This is a picture of Amethera Treasure Island.

It’s not real. It’s a digital creation that exists in a virtual online world called Entropia.

According to this article in Forbes, it sold a few years back for a paltry $26,500 US dollars. The article explains;

“That’s the amount David Storey, a 27-year-old graduate student living in Sydney, Australia, paid for a virtual island, the “Most valuable object that is virtual,” according to Guinness World Records.”

But wait.

Soon after, Jon “Neverdie” Jacob purchased Club Neverdie, an asteroid space resort, for $100,000, stealing the Guinness World Record for “Most expensive virtual property” from Storey with the click of a mouse. He apparently mortgaged his real house to snag the asteroid, which sports a cool nightclub, a sports stadium and a full out shopping mall.

Not to be outdone, Buzz “Erik” Lightyear, (also an Entropian entrepreneur), purchased Crystal Palace Space Station in an auction for $330,000 last December.


I’m a geek and all, but isn’t this a bit… bizarre?

The Forbes article is fascinating. On a purely economic scale, David the dude is making a hundred thousand smackers a month as people pay to send their virtual hunters onto the island to go virtual hunting. The article gets really crunchy near the tail end though:

“…For all the buzz around virtual goods, you might still wonder why people are willing to pay for things that don’t really exist. Susan Wu, founder of social games developer Ohai, says her game’s players use virtual goods as a form of communication and as decorations on their sites. Virtual goods can also help them win games. “It’s about relationship building, and things like rank and status,” Wu says. Castronova had perhaps the simplest explanation. “Why do people buy diamond earrings?” he says. “They are something that make you feel good.”

Ok, yeah.

But why would people buy something that doesn’t exist?

Maybe the island does exist, in a sense—given an ethereal kind of shape by the shifting shadows of ego and desire and longing.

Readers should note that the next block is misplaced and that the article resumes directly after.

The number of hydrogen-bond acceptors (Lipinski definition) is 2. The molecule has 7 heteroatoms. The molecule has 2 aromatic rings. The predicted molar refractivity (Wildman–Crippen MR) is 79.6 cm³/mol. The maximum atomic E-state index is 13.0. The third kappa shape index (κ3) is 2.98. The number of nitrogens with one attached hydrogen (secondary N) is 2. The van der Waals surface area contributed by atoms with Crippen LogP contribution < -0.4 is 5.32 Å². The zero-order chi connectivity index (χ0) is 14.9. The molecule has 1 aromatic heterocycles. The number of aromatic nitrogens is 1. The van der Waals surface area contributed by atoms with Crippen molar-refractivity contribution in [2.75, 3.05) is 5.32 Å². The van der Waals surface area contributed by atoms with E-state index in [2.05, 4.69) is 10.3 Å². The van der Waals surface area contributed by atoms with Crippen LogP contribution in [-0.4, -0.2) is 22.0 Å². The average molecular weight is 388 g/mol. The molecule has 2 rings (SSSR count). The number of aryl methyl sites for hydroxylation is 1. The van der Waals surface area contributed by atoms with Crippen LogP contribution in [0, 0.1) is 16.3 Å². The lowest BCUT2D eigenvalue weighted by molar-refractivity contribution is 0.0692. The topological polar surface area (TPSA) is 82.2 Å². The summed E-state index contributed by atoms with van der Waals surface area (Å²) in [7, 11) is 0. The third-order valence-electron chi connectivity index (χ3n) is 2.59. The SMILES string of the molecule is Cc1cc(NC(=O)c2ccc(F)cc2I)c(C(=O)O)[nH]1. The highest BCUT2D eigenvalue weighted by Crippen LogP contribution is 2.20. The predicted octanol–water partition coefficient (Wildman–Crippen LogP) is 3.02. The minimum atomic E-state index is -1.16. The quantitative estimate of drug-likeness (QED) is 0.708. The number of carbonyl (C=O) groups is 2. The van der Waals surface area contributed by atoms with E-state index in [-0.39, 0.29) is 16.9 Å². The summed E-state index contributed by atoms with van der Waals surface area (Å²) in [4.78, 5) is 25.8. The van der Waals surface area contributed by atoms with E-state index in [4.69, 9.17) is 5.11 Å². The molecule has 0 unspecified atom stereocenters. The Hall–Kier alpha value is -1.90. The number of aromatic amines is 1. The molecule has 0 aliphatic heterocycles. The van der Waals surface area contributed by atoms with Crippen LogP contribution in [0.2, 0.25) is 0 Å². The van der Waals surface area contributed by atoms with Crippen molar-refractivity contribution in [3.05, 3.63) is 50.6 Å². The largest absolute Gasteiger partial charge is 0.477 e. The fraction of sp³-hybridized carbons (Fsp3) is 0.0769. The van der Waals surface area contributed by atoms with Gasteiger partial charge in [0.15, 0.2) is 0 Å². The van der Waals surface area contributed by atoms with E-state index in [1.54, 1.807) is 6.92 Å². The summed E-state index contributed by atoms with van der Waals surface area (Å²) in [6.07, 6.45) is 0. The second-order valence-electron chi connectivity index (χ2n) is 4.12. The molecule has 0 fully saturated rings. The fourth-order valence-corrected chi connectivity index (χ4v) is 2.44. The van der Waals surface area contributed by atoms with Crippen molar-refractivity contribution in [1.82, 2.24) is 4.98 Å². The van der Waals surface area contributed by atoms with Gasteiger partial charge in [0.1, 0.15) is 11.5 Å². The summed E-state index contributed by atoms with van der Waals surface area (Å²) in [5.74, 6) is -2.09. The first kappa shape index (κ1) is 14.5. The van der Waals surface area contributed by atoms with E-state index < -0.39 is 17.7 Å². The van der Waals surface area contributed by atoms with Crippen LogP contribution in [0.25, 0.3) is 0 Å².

Sure, $300,000 is a bit steep for an imaginary real estate, but why did I go to see Avatar three times? That set me back sixteen bucks a pop (though my buddy paid for my third time out). The beautiful world of Pandora doesn’t exist apart from a flickering light-show of pixels and sounds on the screen.

Well, that’s not entirely true. It now exists in my brain, my memories, my increasingly vivid imagination, and my desires and longings.

But the real question isn’t whether said island exists or not. It’s whether it matters.

So an entrepreneur spent a bucketload of cash on a virtual island, or a virtual necklace for a virtual girlfriend. A bit weird, true.


We spend bucketloads of cash on things that don’t matter every single day without batting an eye, things that seem to matter because they’re framed ethereally by the shifting shadows of ego and desire and longing.

Seriously—what’s the real world difference in eternity between things that don’t exist and things that don’t matter? In ten thousand years, they’ll be one and the same thing.

And not just virtually.


What do you think? How do you draw the line between what matters and what doesn’t?